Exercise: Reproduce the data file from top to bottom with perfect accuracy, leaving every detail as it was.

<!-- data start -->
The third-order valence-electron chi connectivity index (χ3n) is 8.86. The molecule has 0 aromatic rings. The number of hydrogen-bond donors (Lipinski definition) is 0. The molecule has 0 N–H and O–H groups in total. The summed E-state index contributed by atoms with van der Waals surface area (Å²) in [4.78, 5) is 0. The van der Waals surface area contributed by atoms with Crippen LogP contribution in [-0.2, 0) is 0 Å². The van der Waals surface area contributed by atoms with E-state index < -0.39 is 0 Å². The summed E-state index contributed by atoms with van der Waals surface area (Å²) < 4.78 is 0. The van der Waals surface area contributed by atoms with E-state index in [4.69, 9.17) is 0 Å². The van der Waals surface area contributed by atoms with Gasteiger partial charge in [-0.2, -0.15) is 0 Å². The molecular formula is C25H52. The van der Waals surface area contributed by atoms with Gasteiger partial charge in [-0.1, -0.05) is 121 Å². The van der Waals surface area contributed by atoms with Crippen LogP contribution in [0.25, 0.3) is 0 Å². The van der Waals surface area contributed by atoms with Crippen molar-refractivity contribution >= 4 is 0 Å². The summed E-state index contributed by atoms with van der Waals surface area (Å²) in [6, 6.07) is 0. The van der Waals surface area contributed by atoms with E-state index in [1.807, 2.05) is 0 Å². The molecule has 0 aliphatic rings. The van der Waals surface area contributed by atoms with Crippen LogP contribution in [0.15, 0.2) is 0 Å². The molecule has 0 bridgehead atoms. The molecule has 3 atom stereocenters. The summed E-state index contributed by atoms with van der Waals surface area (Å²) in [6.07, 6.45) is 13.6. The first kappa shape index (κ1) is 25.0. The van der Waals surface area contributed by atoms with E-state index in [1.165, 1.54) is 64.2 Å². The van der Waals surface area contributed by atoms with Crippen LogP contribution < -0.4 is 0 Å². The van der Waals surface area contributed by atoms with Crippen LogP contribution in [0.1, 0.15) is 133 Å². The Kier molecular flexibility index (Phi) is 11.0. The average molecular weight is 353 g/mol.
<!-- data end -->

The third-order valence-electron chi connectivity index (χ3n) is 8.86. The molecule has 0 aromatic rings. The number of hydrogen-bond donors (Lipinski definition) is 0. The molecule has 0 N–H and O–H groups in total. The summed E-state index contributed by atoms with van der Waals surface area (Å²) in [4.78, 5) is 0. The van der Waals surface area contributed by atoms with Crippen LogP contribution in [-0.2, 0) is 0 Å². The van der Waals surface area contributed by atoms with E-state index < -0.39 is 0 Å². The summed E-state index contributed by atoms with van der Waals surface area (Å²) < 4.78 is 0. The van der Waals surface area contributed by atoms with E-state index in [4.69, 9.17) is 0 Å². The van der Waals surface area contributed by atoms with Gasteiger partial charge in [-0.2, -0.15) is 0 Å². The molecular formula is C25H52. The van der Waals surface area contributed by atoms with Gasteiger partial charge in [-0.1, -0.05) is 121 Å². The van der Waals surface area contributed by atoms with Crippen LogP contribution in [0.25, 0.3) is 0 Å². The van der Waals surface area contributed by atoms with Crippen molar-refractivity contribution >= 4 is 0 Å². The summed E-state index contributed by atoms with van der Waals surface area (Å²) in [6, 6.07) is 0. The van der Waals surface area contributed by atoms with E-state index in [1.807, 2.05) is 0 Å². The molecule has 0 aliphatic rings. The van der Waals surface area contributed by atoms with Crippen LogP contribution in [0.15, 0.2) is 0 Å². The molecule has 0 bridgehead atoms. The molecule has 3 atom stereocenters. The summed E-state index contributed by atoms with van der Waals surface area (Å²) in [6.07, 6.45) is 13.6. The first kappa shape index (κ1) is 25.0. The van der Waals surface area contributed by atoms with E-state index in [1.165, 1.54) is 64.2 Å². The van der Waals surface area contributed by atoms with Crippen LogP contribution < -0.4 is 0 Å². The van der Waals surface area contributed by atoms with Crippen LogP contribution in [0.1, 0.15) is 133 Å². The Kier molecular flexibility index (Phi) is 11.0. The average molecular weight is 353 g/mol.